by Chris Tobin
Shock, disbelief and disgust were among reactions to first-term National MP Andrew Falloon’s sex-text scandal, which blew up on Monday and could reverberate through to the general election in September.
Mr Falloon has been accused of sending unsolicited explicit images to a number of women.
Jo Goodhew, who held the Rangitata seat for National for four terms from 2005 until she retired in 2017 when Mr Falloon (37) stepped in, said she was shocked by the events.
Asked if the scandal would damage National’s election chances she said: “Election day will tell. It’s just an extremely difficult time for everybody concerned.”
She understood the process to find a National candidate would start immediately but had no idea how many would be interested in “putting their hand up for a wonderful seat”.
She dismissed any possibility of standing herself.
National could face a stronger challenge from Labour in the seat.
Mr Falloon won in 2017 with 19,994 votes against Labour list MP Jo Luxton, who is based in Rangitata, who got 13,663 votes.
Billboards have gone up around Timaru promoting Ms Luxton as the Rangitata Labour candidate in which images of leader Jacinda Ardern are more prominent than those of Ms Luxton.
The electorate includes parts of South and Mid Canterbury.
Ms Luxton would not comment on Mr Falloon, an electorate spokeswoman said.
Mr Falloon’s fellow National MP Jacqui Dean, whose Waitaki electorate includes parts of South Canterbury, said she was shocked and appalled to hear of her “former colleague” Mr Falloon’s behaviour and subsequent resignation.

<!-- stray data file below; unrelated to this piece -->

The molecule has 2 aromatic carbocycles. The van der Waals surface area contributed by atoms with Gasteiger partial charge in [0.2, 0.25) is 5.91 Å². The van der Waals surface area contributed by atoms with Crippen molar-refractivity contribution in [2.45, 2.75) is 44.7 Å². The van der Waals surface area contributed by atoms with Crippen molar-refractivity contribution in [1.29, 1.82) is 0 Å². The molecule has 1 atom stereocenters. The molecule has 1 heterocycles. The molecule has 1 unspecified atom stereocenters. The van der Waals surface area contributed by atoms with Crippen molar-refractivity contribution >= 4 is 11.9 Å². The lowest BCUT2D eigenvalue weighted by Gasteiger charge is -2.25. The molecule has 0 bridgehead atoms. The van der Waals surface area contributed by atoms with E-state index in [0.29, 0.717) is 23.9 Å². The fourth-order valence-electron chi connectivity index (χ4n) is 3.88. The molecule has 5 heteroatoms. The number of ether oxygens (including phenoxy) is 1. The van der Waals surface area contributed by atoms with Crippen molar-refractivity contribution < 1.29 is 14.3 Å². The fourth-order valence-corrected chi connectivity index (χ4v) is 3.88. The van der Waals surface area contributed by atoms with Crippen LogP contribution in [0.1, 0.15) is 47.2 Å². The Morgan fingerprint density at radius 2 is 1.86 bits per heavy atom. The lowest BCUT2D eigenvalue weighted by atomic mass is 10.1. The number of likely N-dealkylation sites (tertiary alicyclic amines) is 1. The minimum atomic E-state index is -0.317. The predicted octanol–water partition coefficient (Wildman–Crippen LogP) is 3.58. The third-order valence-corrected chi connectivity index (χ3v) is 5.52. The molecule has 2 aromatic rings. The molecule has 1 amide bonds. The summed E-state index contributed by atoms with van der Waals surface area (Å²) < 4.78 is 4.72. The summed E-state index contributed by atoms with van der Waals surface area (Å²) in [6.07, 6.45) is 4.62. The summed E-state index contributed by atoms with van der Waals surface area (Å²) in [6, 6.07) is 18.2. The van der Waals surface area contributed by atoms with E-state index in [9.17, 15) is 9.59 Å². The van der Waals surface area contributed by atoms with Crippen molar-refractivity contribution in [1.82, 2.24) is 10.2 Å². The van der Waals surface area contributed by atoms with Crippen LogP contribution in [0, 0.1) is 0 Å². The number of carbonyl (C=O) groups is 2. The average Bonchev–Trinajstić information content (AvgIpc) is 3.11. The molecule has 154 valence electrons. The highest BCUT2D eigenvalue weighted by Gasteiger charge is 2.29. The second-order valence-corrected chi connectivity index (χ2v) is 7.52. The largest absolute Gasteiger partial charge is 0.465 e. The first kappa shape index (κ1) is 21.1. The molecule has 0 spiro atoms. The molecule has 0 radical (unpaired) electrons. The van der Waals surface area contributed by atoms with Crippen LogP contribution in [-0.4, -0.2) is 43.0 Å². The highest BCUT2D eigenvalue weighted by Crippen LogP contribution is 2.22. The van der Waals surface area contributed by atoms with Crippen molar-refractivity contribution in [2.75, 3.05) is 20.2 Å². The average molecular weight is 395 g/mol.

“I am deeply concerned for the welfare of the young women involved.
“This is a professional workplace and a high standard of behaviour is expected from all MPs.
“His actions are not acceptable or expected in the party and the decision to resign immediately was the right one.
“As a party we remain strong and will move forward from this and find a robust candidate to represent the Rangitata electorate in the upcoming election,” Mrs Dean said.
Comment was sought from other National Party officials, Canterbury-Westland chairman Roger Bridge and Rangitata chairman Colin Truman, who headed Mr Falloon’s 2017 election campaign, but they did not respond.
Mark Oldfield, part of Mr Falloon’s 2017 campaign team, declined to comment.
Mr Falloon’s Facebook page, on which he made almost daily posts, was shut down late on Monday after the announcement was made he would not be standing in the general election.
Thereafter confusion reigned.
At first the public were led to believe mental health issues were the chief cause for his resignation until it came to light the main reason was alleged sexual misbehaviour.
Mr Falloon cited the loss of three close friends to suicide and the recent death of another friend to suicide, which had brought on unresolved grief.
The day before this announcement he took part in Timaru’s midwinter swim at Caroline Bay and the day before that, attended the Mackenzie Half Marathon in Fairlie.